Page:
I'm not against that, necessarily, but I don't think that's what's going to motivate your rated CGOs.

Easy fix, let these guys promote and fly the line and mentor younger guys... without a "staff position" for them.  That's a AF bullshit way of thinking.  Not everyone is meant to be or is right for command.  Even more guys who could command, simply don't want to.  The AF doesn't handle these rated officers the right way.  Management thinks everyone should be want to be vectored for command.  If they don't, they are pushed out and/or passed over.  

What's the logic of that? Let these guys stay in and do the job that the AF has invested millions in.  Who cares if we don't have some office job for them? They probably don't want some bullshit office job.  Let them stay in and promote easily to O-5.  If that becomes the standard, more dudes will stay in.  Most of us would love to fly the line and avoid bullshit office jobs.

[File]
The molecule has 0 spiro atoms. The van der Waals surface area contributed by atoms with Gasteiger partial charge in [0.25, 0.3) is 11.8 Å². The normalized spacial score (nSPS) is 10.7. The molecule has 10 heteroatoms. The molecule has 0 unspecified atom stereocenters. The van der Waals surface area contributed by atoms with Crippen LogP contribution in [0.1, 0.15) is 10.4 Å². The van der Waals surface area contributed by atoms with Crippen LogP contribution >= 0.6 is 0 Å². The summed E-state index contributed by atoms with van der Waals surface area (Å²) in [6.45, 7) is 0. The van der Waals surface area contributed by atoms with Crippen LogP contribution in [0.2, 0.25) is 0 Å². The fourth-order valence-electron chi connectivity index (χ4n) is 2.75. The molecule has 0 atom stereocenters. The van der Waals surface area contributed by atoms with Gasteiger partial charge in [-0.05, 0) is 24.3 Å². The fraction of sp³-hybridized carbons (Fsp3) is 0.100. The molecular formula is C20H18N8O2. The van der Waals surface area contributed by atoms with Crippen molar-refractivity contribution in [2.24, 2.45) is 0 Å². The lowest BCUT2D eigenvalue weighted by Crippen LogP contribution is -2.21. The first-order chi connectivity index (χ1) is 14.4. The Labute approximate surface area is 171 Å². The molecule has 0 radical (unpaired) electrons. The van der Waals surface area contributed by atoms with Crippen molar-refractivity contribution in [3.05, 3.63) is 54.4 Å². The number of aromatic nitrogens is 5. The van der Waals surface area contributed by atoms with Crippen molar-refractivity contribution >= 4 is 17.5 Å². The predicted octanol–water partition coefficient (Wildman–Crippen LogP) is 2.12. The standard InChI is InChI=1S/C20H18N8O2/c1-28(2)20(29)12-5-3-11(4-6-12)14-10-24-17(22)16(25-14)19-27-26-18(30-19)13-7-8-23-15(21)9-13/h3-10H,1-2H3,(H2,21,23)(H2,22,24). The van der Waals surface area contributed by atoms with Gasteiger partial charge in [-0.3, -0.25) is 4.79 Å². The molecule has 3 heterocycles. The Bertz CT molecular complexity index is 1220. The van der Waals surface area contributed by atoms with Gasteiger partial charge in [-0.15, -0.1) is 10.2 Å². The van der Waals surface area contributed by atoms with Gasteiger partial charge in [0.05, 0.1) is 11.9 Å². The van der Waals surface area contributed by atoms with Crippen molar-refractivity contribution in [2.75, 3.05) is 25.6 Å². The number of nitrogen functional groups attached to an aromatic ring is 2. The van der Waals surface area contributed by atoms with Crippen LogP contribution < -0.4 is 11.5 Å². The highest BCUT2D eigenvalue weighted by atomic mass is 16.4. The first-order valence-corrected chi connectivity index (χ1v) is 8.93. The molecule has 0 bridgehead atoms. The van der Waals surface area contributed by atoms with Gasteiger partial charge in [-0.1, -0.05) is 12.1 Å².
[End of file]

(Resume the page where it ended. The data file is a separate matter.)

And please don't tell me this isn't "fair" for the shoes who don't have the opportunity to be a technician and promote.  If that triggers them, they should have thought about that before becoming shoe clerks.  They don't offer the AF a valuable skillset. Pilots do.

The AF is going to have to change their thinking regarding promotion for pilots, amongst other things, if they want to a damn thing about the pilot crisis.  They need to throw out the traditional rules and guidelines. The system is broken and retarded.

Edited by flyusaf83
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17 hours ago, hatedont said:

Your points maybe the exact reason why the promotion numbers for pilots are dropping. Why?

We think we are above the rest of the Air Force. Some of our guys have treated people like utter crap at the Pentagon, creating a negative perception of some communities. When you piss off the wrong people long and hard enough, they will eventually start to push back.